This is a guide. It is not a workshop manual or rule book. It is a source of advice, which should be used intelligently. No two sites or situations are exactly the same, and the advice given in this guide should be adapted or modified to meet the needs of any given circumstance.

Nature conservation management is not a science, but successful or effective conservation is entirely dependent on good science. Conservation mangers will often rely on the methods of science. Conservation management is the application of science and knowledge to achieve desirable outcomes. In addition to the objectivity of scientists, conservation managers require practical and communication skills: these are usually achieved through experience. Managers must be prepared to compromise and rely on judgement, as many of their decisions are based on limited information. (Bailey 1982).

You can download the full resource below

A guide to management planning by Mike Alexander

Management planning is the intellectual or ‘thinking’ component of the conservation management process. It is a dynamic, iterative process, it is about recognising the things that are important and making decisions about what we want to achieve and what we must do. Planning is about sharing this process with others so that we can reach agreement; it is about communication; it is about learning. Planning must be rather more about thinking and less about the production of elaborate, verbose documents. Planning should always come before management.

This resource is free and being made available to help anyone help wildlife, however if you are able to make a donation this helps protect even more wildlife.

Please Donate Now

Cardigan Golf Donation


Each year Cardigan Golf Club Lady Captain choses a charity to support and as this years Lady Captain, Pam Perry chose The Wildlife Trust of South and West Wales – WTSWW as her charity for the year.

A fantastic £171 was raised in donations for WTSWW by the lady members during Lady Captain’s Day.

On Cardigan Bay Marine Wildlife Centre’s penultimate day before closing for the 2020 season our Living Seas Manager, Dr Sarah Perry was able to accept the donation on behalf of CBMWC and The Trust.

We would like to extend our sincerest thanks to Cardigan Golf Club Ladies section for supporting our vital marine conservation work in Cardigan Bay.

Pam has always been interested in the environment and in all types of wildlife.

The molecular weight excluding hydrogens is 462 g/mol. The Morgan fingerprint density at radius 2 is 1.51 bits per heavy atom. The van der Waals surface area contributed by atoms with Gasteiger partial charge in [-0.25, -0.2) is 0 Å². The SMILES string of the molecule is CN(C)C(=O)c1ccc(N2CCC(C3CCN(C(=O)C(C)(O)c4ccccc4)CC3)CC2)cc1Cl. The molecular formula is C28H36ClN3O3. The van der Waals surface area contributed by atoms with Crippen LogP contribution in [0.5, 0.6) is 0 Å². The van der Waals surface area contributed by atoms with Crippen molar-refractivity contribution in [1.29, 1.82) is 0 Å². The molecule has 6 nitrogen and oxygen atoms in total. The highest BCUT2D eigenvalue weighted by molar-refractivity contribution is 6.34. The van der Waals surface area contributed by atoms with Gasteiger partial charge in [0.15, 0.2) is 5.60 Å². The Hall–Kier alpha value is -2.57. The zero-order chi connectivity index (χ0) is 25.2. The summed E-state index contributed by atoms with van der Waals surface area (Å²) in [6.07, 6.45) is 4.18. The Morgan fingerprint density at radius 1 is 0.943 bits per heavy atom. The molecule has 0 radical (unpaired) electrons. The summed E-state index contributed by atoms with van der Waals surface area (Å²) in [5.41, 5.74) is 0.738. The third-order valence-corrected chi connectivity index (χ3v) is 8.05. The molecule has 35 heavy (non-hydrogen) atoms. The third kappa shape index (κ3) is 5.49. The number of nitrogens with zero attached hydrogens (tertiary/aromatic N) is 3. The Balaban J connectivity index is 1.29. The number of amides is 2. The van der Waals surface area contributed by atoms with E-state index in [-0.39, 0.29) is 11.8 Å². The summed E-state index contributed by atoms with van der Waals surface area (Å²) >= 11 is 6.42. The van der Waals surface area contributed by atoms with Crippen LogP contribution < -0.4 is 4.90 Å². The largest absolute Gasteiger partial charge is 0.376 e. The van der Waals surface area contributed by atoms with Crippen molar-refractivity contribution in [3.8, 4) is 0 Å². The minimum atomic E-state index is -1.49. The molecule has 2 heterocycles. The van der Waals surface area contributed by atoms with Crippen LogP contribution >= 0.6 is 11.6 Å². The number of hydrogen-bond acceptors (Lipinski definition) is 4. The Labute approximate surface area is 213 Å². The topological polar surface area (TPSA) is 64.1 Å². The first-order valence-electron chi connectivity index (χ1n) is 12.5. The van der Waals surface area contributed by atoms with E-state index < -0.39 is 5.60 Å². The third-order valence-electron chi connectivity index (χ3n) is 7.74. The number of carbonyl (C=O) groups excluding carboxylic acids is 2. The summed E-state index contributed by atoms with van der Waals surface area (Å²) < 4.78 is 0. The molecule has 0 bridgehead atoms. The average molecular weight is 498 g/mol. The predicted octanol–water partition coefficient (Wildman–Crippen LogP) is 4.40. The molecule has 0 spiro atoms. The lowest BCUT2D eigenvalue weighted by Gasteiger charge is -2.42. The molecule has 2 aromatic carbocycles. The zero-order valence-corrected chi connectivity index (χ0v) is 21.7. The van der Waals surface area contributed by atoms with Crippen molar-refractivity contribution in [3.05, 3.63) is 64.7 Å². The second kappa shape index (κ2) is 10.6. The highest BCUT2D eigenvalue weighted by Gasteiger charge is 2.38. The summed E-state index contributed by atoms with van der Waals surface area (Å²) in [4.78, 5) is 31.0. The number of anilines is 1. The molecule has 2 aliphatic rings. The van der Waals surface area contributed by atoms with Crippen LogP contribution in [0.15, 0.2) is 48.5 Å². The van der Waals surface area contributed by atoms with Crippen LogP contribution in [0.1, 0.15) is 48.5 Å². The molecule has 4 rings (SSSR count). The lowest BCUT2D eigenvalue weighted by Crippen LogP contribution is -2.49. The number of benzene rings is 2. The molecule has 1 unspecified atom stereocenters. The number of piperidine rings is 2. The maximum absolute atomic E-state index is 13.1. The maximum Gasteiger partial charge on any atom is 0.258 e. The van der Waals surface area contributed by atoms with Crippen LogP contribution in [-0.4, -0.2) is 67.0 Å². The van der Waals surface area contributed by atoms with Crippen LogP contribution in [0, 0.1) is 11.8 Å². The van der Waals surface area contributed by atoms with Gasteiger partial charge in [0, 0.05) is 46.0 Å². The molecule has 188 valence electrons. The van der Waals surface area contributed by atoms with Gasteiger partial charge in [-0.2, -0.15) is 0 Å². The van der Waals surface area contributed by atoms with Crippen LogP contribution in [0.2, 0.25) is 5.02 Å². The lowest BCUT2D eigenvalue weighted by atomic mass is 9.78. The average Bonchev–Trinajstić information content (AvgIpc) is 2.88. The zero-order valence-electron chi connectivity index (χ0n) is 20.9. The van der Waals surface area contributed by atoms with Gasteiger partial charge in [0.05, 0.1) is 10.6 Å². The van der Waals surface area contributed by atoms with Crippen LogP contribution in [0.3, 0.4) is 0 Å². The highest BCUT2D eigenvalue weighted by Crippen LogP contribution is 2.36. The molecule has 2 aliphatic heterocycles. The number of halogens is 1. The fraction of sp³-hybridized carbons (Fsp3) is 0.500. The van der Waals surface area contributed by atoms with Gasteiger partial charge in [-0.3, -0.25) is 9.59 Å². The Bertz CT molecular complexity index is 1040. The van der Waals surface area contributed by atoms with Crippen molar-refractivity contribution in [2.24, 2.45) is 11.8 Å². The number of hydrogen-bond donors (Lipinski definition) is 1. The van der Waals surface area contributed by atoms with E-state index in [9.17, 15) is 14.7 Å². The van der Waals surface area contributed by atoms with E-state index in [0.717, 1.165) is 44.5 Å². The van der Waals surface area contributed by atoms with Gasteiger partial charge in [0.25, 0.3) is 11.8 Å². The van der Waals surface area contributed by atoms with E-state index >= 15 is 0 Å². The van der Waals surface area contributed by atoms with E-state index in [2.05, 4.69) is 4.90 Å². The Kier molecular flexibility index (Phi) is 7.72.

Pam explained “when I became Lady Captain of Cardigan Golf Club it felt natural to pick WTSWW when choosing my charity for the year. I wanted to give a different type charity the benefit of any donations and help to raise awareness of the local marine environment.

Supporting the Trust in this way was also a fantastic opportunity to find out more about the local marine wildlife in the area”.

Finned, Flippered and feathered friends

Dolphins in Cardigan Bay Copyright Sarah Perry

 Dolphins in Cardigan Bay Copyright Sarah Perry

Bottlenose dolphins in Cardigan Bay © Sarah Perry

I sit at my home office desk, looking out at a bright blue sky, not a cloud in the sky. It’s days like
these when the sun is shining, and the sea is flat calm that I really miss being out on the water in
Cardigan Bay.

Previously as a volunteer and now as part of my work with WTSWW I would ordinarily have been fortunate enough to spend time out on the water monitoring the marine wildlife that we see. This includes the internationally important population of bottlenose dolphins that we find off the Welsh coast, Atlantic grey seals, harbour porpoises as well as a multitude of seabirds nesting along the coastline. For me this is the first year since 2003 that I haven’t been able to do this. And it is the first year in almost 25 years that Cardigan Bay Marine Wildlife Centre (CBMWC) hasn’t been able to collect vital marine monitoring data.

Cardigan Bay Copyright Sarah Perry

Ceredigion coastline © Sarah Perry

Although I am sure, the last few months during lockdown have provided some much needed respite for nature, in certain areas at least. It appears that wildlife has enjoyed some breathing space from human activity, less car and boat traffic and fewer people have meant that we could enjoy the bird song all around us without even trying and the sea around our coasts and around the world have been much quieter.

Seal in Cardigan Bay Copyright Sarah Perry

Atlantic grey seal in Cardigan Bay © Sarah Perry

Having said that it’s not the case for all wildlife in all areas. In some parts of the world wildlife poaching has been rife in areas where the pandemic has led to reduced patrols and closer to home there has been a surge in anti-social behaviour on our nature reserves particularly since lockdown restrictions began to ease. It is also concerning the amount of litter that is starting to accumulate on our shores and beaches. Just when we were doing so well at becoming more environmentally aware, reducing our use of single use plastic, refusing, reusing, reducing and recycling we are having to consider using single use items such as face masks and gloves to remain safe and healthy and litter is once again appearing on the ground.

litter in Cardigan Bay Copyright Sarah Perry

litter in Cardigan Bay Copyright Sarah Perry

Concern also lies with the continued easing of lockdown, not only for our health and wellbeing but for the potential for disturbance. We must remember to be mindful of our surroundings once again and be particularly careful not to disturb wildlife. It’s important that we all play our part in helping to ensure wildlife remains undisturbed and our green and blue spaces remain litter free, as the phrase states “leave nothing but footprints, take nothing but photographs”.

When the time is right, I look forward to heading back out on the water to resume our long term marine wildlife surveys and to catching up with old finned, flippered and feathered friends!

The Covid-19 pandemic poses many threats to both humans and wildlife, conservation organisation like WTSWW struggle for funding. Looking after our natural world has become harder than ever during the pandemic please consider making a donation to support our marine conservation work now and for the future.

Dr Sarah Perry, Living Seas Manager, The Wildlife Trust of South and West Wales

WTSWW Publications and Reports 2019

Conservation Team

Conservation Team Report 2018-19 (6 Mb)